November 13-14, 2018

Boston, MA, USA

Day One
Wednesday November 15 2017

Day Two
Thursday November 16 2017

Breakfast & Networking

Chairman’s Opening Remarks

  • Michael Holers President of the International Complement Society & Scoville, Professor & Head, Division of Rheumatology, University of Colorado

Focus: Therapeutic Approaches for Inhibition

Utilization of si-RNAs in Treatment of Complement-Mediated Diseases


  • Examining the role of siRNA and Alnylam technology to inhibit the complement pathway
  • Determining the efficacy and benefits of targeting C5 by siRNA in preclinical and clinical models
  • Benefits of at-source inhibition vs. peripheral inhibition

Developing a Highly Potent and Selective First-in-Class Anti-C5a Antibody for Treatment of Inflammatory Diseases


  • Overview of Terminal Complement Activation and illustration of the Extrinsic Pathway for C5a Generation
  • The InflaRx technology: Making of IFX-1, a targeted highly potent and selective anti- C5a antibody
  • Performance of IFX-1 in humans and in patients
  • Targeted C5a-inhibition in human disease: First data of IFX-1 treatment in patients suffering from Hidradenitis Suppurativa

Gene Therapy Targeting Complement for the Dry Form of Age-Related Macular Degeneration

  • Rajendra Kumar-Singh Founder & Managing Director, Hemera Biosciences │ Professor of , Developmental, Molecular and Chemical Biology, Tufts University


  • Investigating the role of complement in AMD
  • Developing an inhibitor of the membrane attack complex (MAC) that can be delivered via gene therapy
  • Proof of concept studies in mice, with preclinical dose and safety studies in mice and non-human primates
  • Determining safety of this approach with preliminary data from the phase I clinical trial
  • Examining proof of concept data for the role of complement in diabetic retinopathy

Morning Refreshments & Networking

The Role of MAC Inhibition in Treating Retinal Diseases

  • Kourous Rezaei Senior Vice President, Medical Strategy, Ophthotech Corporation


  • Why MAC inhibition makes sense
  • Examining MAC as a therapeutic approach for complement inhibition
  • The landscape of current unmet medical need in retinal diseases
  • Targeted indications for MAC Inhibition

Targeting Factor D of the Complement Alternative Pathway Using Small Molcules for the Treatment of C3 Glomerulopathy (C3G)


  • Targeting the critical trigger point of the alternative pathway with an oral complement inhibitor program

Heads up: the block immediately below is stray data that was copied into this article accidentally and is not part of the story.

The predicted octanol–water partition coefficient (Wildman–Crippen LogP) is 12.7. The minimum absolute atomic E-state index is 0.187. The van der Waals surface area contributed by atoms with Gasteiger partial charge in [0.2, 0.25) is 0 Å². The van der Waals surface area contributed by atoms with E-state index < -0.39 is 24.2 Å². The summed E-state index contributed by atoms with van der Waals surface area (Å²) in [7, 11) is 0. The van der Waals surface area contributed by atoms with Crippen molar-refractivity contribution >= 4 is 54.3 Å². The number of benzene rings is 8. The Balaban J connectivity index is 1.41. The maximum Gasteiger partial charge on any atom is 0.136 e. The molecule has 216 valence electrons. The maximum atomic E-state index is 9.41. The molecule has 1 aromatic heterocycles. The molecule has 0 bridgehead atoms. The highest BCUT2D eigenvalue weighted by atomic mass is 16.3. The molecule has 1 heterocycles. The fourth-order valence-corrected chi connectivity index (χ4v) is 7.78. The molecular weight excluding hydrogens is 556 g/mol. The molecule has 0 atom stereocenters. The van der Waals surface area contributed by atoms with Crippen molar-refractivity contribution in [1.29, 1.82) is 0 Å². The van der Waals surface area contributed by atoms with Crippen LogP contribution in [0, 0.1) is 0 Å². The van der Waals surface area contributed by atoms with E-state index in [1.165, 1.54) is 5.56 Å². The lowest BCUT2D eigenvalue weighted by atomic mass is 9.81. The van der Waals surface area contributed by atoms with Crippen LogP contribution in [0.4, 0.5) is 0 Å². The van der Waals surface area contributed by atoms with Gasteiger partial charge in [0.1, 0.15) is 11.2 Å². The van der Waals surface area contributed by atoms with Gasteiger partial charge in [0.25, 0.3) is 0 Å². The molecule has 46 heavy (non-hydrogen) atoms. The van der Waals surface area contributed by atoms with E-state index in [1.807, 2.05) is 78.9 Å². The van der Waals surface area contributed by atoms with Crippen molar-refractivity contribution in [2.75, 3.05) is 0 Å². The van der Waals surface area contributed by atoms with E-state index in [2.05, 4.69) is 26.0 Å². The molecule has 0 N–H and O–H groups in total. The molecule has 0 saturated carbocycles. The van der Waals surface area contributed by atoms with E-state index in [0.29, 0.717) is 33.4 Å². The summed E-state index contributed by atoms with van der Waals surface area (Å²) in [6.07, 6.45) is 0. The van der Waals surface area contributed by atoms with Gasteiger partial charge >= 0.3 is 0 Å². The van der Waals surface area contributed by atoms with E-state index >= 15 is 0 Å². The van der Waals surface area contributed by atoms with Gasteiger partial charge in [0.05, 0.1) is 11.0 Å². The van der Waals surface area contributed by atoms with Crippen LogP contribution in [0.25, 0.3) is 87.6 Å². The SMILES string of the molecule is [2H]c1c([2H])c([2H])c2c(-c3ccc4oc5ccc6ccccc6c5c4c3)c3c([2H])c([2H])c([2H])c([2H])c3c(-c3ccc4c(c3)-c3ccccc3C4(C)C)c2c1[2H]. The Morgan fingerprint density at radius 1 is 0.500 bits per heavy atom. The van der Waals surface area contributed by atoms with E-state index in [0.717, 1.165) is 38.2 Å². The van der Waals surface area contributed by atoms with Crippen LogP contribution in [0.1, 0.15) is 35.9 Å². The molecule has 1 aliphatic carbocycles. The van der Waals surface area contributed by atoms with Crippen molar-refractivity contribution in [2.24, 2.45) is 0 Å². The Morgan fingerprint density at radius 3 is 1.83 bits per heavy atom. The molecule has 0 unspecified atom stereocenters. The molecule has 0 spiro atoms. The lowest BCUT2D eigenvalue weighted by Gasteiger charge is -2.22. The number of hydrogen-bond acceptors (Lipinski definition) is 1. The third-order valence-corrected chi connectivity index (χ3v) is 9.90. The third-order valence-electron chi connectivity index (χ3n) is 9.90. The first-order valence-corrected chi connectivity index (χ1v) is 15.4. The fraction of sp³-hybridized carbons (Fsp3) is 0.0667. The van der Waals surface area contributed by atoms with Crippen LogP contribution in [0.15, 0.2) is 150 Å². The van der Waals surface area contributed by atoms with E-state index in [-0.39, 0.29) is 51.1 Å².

• Benefits and Drawbacks of small molecules in complement therapeutics
  • Assessing pathophysiology of C3G as a disease of excessive AP activity and ideas for further development of AP complement inhibitors

Pharmacodynamic Efficacy of the Complement Factor B (FB) Antisense Oligonucleotide, IONIS-FB-LRX


  • Preclinical efficacy of FB antisense oligonucleotides (ASO)
  • Exploring pharmacodynamic responses to the FB ASO, IONIS-FB-LRX, in a Phase 1 clinical study
  • Assessing the impact of reducing plasma FB levels on systemic complement components
  • Identifying opportunities for future clinical development of a FB ASO

Panel: Comparing Current Approaches for Inhibition and Balancing Benefits and Risks by Assessing Optimum Inhibition Levels


  • Analyzing the strengths, limitations and potential of small molecules, monoclonal antibodies, siRNA and oligonucleotides in complement therapeutics
  • Assessing the current landscape of where each approach is experiencing particular success or difficulty
  • Identifying trends in the variance of optimum inhibition across different pathways
  • Determining which animal models companies have found most and least successful

Lunch & Networking

Focus: Safety Profiles, Risk and Managing Adverse Events

Approaches to Computational Modelling of the Complement System


  • Assumptions and limitations
  • Comparison between computational models and traditional methods
  • Potential application in safety assessment, target selection, patient stratification, trial simulation

Complement Activation as a Mediator of Anti-Complement Product Toxicities


  • Examining evidence showing that complement-directed therapies can actually activate certain complement pathways, resulting in adverse events and toxicity
  • Mechanisms of this undesired activation – direct actions, class effects and immunemediated mechanisms
  • Interpretation of these findings for the safety of complement-based drugs – functional assays and investigative method
  • Reviewing complement pathways in an applied manner – examples of anticomplement products activating complement pathways resulting in toxicity

Chairman’s Closing Remarks

  • Michael Holers President of the International Complement Society & Scoville, Professor & Head, Division of Rheumatology, University of Colorado

Close of Summit